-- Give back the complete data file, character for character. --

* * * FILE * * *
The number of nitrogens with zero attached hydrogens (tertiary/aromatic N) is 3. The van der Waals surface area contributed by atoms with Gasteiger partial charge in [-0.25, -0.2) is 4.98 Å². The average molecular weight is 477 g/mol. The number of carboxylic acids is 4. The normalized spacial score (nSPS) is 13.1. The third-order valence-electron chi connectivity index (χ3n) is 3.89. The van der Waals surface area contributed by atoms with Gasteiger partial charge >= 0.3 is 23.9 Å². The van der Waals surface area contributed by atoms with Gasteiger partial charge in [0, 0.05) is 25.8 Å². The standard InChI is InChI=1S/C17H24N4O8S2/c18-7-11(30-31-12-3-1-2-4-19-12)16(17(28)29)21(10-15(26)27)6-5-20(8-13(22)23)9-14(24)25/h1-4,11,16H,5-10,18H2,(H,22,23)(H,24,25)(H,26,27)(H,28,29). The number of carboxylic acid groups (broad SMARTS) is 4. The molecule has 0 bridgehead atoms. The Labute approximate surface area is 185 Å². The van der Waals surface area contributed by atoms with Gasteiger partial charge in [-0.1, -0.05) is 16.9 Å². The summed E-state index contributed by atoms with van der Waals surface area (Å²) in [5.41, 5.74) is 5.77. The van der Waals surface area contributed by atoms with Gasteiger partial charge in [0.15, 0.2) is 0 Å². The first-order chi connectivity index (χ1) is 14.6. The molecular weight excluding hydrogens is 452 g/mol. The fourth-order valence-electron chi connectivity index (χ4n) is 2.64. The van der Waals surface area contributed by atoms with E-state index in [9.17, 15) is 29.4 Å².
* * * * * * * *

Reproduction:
The number of nitrogens with zero attached hydrogens (tertiary/aromatic N) is 3. The van der Waals surface area contributed by atoms with Gasteiger partial charge in [-0.25, -0.2) is 4.98 Å². The average molecular weight is 477 g/mol. The number of carboxylic acids is 4. The normalized spacial score (nSPS) is 13.1. The third-order valence-electron chi connectivity index (χ3n) is 3.89. The van der Waals surface area contributed by atoms with Gasteiger partial charge >= 0.3 is 23.9 Å². The van der Waals surface area contributed by atoms with Gasteiger partial charge in [0, 0.05) is 25.8 Å². The standard InChI is InChI=1S/C17H24N4O8S2/c18-7-11(30-31-12-3-1-2-4-19-12)16(17(28)29)21(10-15(26)27)6-5-20(8-13(22)23)9-14(24)25/h1-4,11,16H,5-10,18H2,(H,22,23)(H,24,25)(H,26,27)(H,28,29). The number of carboxylic acid groups (broad SMARTS) is 4. The molecule has 0 bridgehead atoms. The Labute approximate surface area is 185 Å². The van der Waals surface area contributed by atoms with Gasteiger partial charge in [-0.1, -0.05) is 16.9 Å². The summed E-state index contributed by atoms with van der Waals surface area (Å²) in [5.41, 5.74) is 5.77. The van der Waals surface area contributed by atoms with Gasteiger partial charge in [0.15, 0.2) is 0 Å². The first-order chi connectivity index (χ1) is 14.6. The molecular weight excluding hydrogens is 452 g/mol. The fourth-order valence-electron chi connectivity index (χ4n) is 2.64. The van der Waals surface area contributed by atoms with E-state index in [9.17, 15) is 29.4 Å².